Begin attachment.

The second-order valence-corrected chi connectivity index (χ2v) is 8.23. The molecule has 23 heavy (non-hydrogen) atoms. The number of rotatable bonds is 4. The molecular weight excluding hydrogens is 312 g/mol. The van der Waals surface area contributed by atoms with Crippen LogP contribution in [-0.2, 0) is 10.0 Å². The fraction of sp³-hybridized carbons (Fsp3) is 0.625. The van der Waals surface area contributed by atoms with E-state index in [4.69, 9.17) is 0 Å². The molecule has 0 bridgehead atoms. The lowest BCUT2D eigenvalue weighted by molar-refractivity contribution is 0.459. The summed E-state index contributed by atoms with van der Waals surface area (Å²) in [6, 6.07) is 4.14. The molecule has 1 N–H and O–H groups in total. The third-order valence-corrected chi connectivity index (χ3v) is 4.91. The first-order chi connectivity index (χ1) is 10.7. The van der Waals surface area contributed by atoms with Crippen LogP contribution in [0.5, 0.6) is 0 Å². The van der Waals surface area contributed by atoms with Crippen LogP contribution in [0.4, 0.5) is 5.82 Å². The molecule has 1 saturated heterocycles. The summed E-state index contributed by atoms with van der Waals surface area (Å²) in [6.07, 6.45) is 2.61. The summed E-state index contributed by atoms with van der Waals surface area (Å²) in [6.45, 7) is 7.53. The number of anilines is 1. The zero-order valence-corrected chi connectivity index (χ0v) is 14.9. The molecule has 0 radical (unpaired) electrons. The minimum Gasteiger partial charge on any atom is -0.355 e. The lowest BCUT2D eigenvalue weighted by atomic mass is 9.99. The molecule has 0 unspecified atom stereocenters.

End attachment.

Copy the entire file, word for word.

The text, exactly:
The second-order valence-corrected chi connectivity index (χ2v) is 8.23. The molecule has 23 heavy (non-hydrogen) atoms. The number of rotatable bonds is 4. The molecular weight excluding hydrogens is 312 g/mol. The van der Waals surface area contributed by atoms with Crippen LogP contribution in [-0.2, 0) is 10.0 Å². The fraction of sp³-hybridized carbons (Fsp3) is 0.625. The van der Waals surface area contributed by atoms with E-state index in [4.69, 9.17) is 0 Å². The molecule has 0 bridgehead atoms. The lowest BCUT2D eigenvalue weighted by molar-refractivity contribution is 0.459. The summed E-state index contributed by atoms with van der Waals surface area (Å²) in [6, 6.07) is 4.14. The molecule has 1 N–H and O–H groups in total. The third-order valence-corrected chi connectivity index (χ3v) is 4.91. The first-order chi connectivity index (χ1) is 10.7. The van der Waals surface area contributed by atoms with Crippen LogP contribution in [0.5, 0.6) is 0 Å². The van der Waals surface area contributed by atoms with Crippen LogP contribution in [0.4, 0.5) is 5.82 Å². The molecule has 1 saturated heterocycles. The summed E-state index contributed by atoms with van der Waals surface area (Å²) in [6.07, 6.45) is 2.61. The summed E-state index contributed by atoms with van der Waals surface area (Å²) in [6.45, 7) is 7.53. The number of anilines is 1. The zero-order valence-corrected chi connectivity index (χ0v) is 14.9. The molecule has 0 radical (unpaired) electrons. The minimum Gasteiger partial charge on any atom is -0.355 e. The lowest BCUT2D eigenvalue weighted by atomic mass is 9.99. The molecule has 0 unspecified atom stereocenters.